Brooklyn Dodgers pitcher Ralph Branca dies at 90

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Ralph Branca, the Brooklyn Dodgers pitcher most famous for giving up the home run which came to be known as “The Shot Heard `Round the World,” has died at the age of 90. Former big league manager Bobby Valentine, who is Branca’s son in law, announced the news on Twitter, saying that Branca died early this morning at a nursing home in Rye, New York.

Though the homer Branca gave up to Bobby Thomson of the Giants in the 1951 NL playoff was always going to lead his obituary, it’s a disservice to the man and his career to let that shot solely define him. Branca pitched in the big leagues for 12 years, as both a starter and a reliever, and he was pretty darn good. The three-time All-Star compiled a record of 88-68 and an ERA of 3.79 and a K/BB ratio of 829/663 in 1,484 innings. He pitched in 322 games, 188 of which came as a starter. He received MVP consideration in 1947 and 1948, winning 21 games and posting an ERA of 2.67 as a swingman in the former year, his best in the bigs.

Also of note: Branca was the last surviving member of the 1947 Dodgers, the team on which Jackie Robinson made his debut, breaking the color barrier. Branca was a pallbearer at Robinson’s funeral.

Unlike a lot of players who are known more for their mistakes than their greatness, Branca was never bitter about that homer he gave up to Thomson in 1951. He and Thomson became friends and they would make joint appearances together, with Branca willingly autographing photos of the homer. Years later, it was revealed that the 1951 Giants had a system rigged up to steal signs and relay them to the batters. For his part, Thomson said he was too busy concentrating on the situation to see the sign relayed to him. Branca always took the high road, refusing to relitigate the matter, saying that even if Thomson knew what was coming, he still had to hit, and that’s not easy.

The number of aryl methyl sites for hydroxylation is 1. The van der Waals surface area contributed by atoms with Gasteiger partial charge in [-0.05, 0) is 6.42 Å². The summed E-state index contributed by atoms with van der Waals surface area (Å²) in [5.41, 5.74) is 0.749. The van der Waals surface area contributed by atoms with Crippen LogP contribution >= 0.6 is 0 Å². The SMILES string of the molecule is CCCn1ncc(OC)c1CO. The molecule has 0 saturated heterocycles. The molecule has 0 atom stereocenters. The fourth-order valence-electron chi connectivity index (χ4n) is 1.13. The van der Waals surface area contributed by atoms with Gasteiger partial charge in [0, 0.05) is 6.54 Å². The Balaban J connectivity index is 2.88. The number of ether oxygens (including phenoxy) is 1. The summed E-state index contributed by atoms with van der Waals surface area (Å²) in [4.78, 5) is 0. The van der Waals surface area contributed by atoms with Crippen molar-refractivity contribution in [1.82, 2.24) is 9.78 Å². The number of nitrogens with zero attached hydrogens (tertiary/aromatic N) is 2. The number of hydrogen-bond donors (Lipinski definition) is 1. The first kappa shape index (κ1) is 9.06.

It’s an overused phrase, especially by sports writers, but Branca was truly a class act. Rest in peace, number 13.

UPDATE: Commissioner Rob Manfred has issued a statement on Branca’s passing:

“I extend my deepest condolences to the family, friends and fellow admirers of Ralph Branca, a three-time All-Star, a friend of Jackie Robinson and a former President and board member of the Baseball Assistance Team.  Ralph was a true gentleman who earned universal respect in the game he loved and served so well.  Ralph’s participation in the ‘Shot Heard ‘Round the World’ was eclipsed by the grace and sportsmanship he demonstrated following one of the game’s signature moments.  He is better remembered for his dedication to the members of the baseball community.  He was an inspiration to so many of us.

“On behalf of Major League Baseball, I send my best wishes to Ralph’s wife Ann, his daughter Mary, his son-in-law Bobby Valentine and his many friends throughout the National Pastime.”

 

Rays’ Díaz gets $24 million, three-year deal, avoids arbitration

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ST. PETERSBURG, Fla. – Tampa Bay Rays infielder Yandy Díaz agreed to a $24 million, three-year contract on Tuesday that avoided a salary arbitration hearing.

Díaz’s agreement could be worth $36 million over four seasons.

The 31-year old will receive $6 million this season, $8 million in 2024 and $10 million for 2025. The 2026 club is $12 million with no buyout. There is a $1 million assignment bonus that would be payable by receiving team.

Díaz has spent parts of six seasons in the majors with Cleveland (2017-18) and Tampa Bay (2019-22). He has a career average of .278 with 39 home runs and 198 RBIs.

Acquired by the Rays in a three-team trade on Dec. 13, 2018, Díaz hit .296 with nine homers and 57 RBIs in 137 games last season, He career highs with 71 runs, 140 hits, 33 doubles, and 78 walks.

Díaz was the third Rays’ arbitration-eligible player to reach a deal.

Reliever Pete Fairbanks agreed Friday to a $12 million, three-year contract that could be worth up to $24.6 million over four seasons. The 29-year-old right-hander was 0-0 with a 1.13 ERA in 24 appearances last year after beginning the season on the 60-day injured list with a right lat strain.

Left-hander Jeffrey Springs also agreed last week to a $31 million, four-year contract that could be worth $65.75 million over five seasons.

The 30-year-old began last season in the bullpen and transitioned to the starting rotation in May and finished 9-5 with a 2.46 ERA in 33 appearances, including 25 starts.

Tampa Bay remains scheduled for hearings with right-handers Jason Adam and Ryan Thompson, left-hander Colin Poche, and outfielder Harold Ramírez.